Pour the orange juice into the pan and stir to scrape up any browned bits – pour over the meat. Add the ketchup, soy sauce, ginger, garlic and chili, stir to combine, cover and braise in the oven at 300F for 2 1/2-3 hours, or cook on low in the slow cooker for 6-8 hours.

If it’s too saucy and you’d like to thicken it up, stir the cornstarch into 1 Tbsp. cold water, add to the meat mixture and bring to a simmer until it thickens. Otherwise serve it as-is, with flour or corn tortillas, chopped purple or green onion, and fresh cilantro for serving.

Serves 4-6.

If you go to serve your barbacoa and don’t have a package of tortillas in the freezer like you thought you did, it’s actually simpler than it sounds to make a quick batch of your own. (No need for special cornflour or a tortilla press.) These quick, plain flour tortillas are made from a super simple dough, rolled and cooked in a hot pan. That’s it. Being able to serve them warm is a total bonus.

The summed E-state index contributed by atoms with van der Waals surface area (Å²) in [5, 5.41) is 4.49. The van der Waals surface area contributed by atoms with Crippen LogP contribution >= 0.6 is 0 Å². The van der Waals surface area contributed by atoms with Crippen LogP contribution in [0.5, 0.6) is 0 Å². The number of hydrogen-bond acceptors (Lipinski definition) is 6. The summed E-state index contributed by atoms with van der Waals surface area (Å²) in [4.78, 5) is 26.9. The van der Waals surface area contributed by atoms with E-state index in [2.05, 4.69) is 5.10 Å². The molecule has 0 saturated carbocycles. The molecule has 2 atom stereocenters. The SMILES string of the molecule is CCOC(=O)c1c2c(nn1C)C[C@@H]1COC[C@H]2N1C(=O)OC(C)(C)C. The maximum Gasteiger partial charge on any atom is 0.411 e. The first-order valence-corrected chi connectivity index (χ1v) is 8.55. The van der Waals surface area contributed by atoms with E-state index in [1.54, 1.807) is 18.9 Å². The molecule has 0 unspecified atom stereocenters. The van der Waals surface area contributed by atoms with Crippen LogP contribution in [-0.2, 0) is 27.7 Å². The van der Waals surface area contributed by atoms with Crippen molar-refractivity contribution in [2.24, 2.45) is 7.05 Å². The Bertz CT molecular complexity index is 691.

Homemade Flour Tortillas

3 cups flour
1 tsp. baking powder
1 tsp. salt
1 cup warm water
1/3 cup canola oil

In a large bowl, stir together the flour, baking powder and salt. Add the water and canola oil and stir until you have a soft dough. Cover and let it rest for half an hour.

Pinch off pieces of dough the size of a small egg and roll out on the countertop (don’t flour it – you need it to stick slightly to get it to roll out nice and thin) to 5 inches or so, then cook in a hot pan until deep golden in spots. Serve immediately.

Makes about a dozen flour tortillas.

* This post was sponsored by the fine beefy folks at Canadian Beef – but I was happy to take the app for a spin, and I’m always up for cooking some good local beef.

Related Posts with Thumbnails
Print Friendly

February 25 2015 | beef & bison | 2 Comments »

« Prev - Next »